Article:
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14-12-2020 | Rheumatology | News | Article

RA linked to increased pancreatitis risk

Author:
Laura Cowen

medwireNews: People with rheumatoid arthritis (RA) have an increased risk for developing pancreatitis and pancreatic cancer compared with the general population, US study data show.

Motasem Alkhayyat (Cleveland Clinic Foundation, Ohio) and co-investigators also found that people with RA and pancreatitis tend to have worse outcomes than those who have pancreatitis alone.

The analysis included data for 56,183,720 individuals registered in 26 major integrated healthcare systems in the USA from 1999 to 2019.

Of these, 518,280 (0.92%) individuals aged 18 years and older had RA.

As reported in Rheumatology, the prevalence rates of new-onset acute pancreatitis, chronic pancreatitis, and pancreatic cancer were 1.10%, 0.39%, and 0.14%, respectively, among the people with RA.

By comparison, the rates were 0.73%, 0.21%, and 0.09%, respectively, in people without RA.

After adjusting for potential confounders, the researchers found that patients with RA were a significant 2.51 times more likely to develop acute pancreatitis, 2.97 times more likely to develop chronic pancreatitis, and 1.79 times more likely to develop pancreatic cancer relative to those without RA.

Among the patients with RA, those who used steroids were significantly more likely to develop acute pancreatitis than those who did not (odds ratio [OR]=3.82).

By contrast, RA patients who received DMARDs or biologic agents were significantly less likely to develop acute pancreatitis (OR=0.13 and 0.16, respectively) than those who did not receive such treatments.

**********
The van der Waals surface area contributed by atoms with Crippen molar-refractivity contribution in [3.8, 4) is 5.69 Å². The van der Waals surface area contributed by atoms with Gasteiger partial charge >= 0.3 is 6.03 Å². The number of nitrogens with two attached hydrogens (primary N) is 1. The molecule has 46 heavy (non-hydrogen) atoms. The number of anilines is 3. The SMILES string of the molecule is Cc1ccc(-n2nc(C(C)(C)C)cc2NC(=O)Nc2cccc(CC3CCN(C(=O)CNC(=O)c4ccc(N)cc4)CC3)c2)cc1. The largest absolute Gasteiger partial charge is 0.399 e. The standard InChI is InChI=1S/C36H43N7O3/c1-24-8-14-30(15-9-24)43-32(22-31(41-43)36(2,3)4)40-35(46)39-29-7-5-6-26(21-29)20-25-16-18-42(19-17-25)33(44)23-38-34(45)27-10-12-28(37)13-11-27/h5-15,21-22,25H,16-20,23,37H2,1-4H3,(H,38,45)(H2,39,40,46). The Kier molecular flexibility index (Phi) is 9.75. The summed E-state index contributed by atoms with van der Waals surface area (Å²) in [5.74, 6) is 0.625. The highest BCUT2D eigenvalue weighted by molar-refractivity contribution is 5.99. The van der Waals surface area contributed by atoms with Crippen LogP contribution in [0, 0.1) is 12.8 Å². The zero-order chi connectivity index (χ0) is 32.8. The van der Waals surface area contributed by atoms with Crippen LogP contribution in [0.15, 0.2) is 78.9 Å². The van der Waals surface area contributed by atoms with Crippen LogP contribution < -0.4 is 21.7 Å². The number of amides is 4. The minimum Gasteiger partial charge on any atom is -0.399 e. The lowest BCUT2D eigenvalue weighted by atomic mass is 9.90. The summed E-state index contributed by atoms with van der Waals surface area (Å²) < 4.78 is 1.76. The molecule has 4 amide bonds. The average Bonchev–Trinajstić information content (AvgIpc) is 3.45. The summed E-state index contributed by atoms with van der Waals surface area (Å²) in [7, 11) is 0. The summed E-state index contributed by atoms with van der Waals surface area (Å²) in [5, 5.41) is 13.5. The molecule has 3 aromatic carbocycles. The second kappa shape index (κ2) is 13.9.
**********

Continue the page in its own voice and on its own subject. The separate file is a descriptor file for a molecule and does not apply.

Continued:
For chronic pancreatitis and pancreatic cancer, the risks were significantly higher for RA patients with versus without DMARD (OR=1.52 and 1.18, respectively) and biologic (OR=1.35 and 1.28, respectively) use.

When investigating the outcomes of acute pancreatitis, Alkhayyat and team found that the patients with RA fared worse than those without RA. For example, the patients with RA were significantly more likely to develop sepsis, pneumonia, gastrointestinal bleeding, and ascites than those without RA.

Similarly, patients with RA had worse outcomes with chronic pancreatitis than those without RA, including higher rates of malnutrition, exocrine insufficiency, and diabetes.

Alkhayyat and co-authors say their findings suggest “that RA may be an independent risk factor for pancreatitis,” and believe the data “meaningfully add to the growing body of knowledge regarding the association between RA and pancreatic involvement.”

They conclude: “Further studies are required to better understand this association and the effect of medications used for RA.”

medwireNews is an independent medical news service provided by Springer Healthcare Ltd. © 2020 Springer Healthcare Ltd, part of the Springer Nature Group

Rheumatology 2020; doi:10.1093/rheumatology/keaa616

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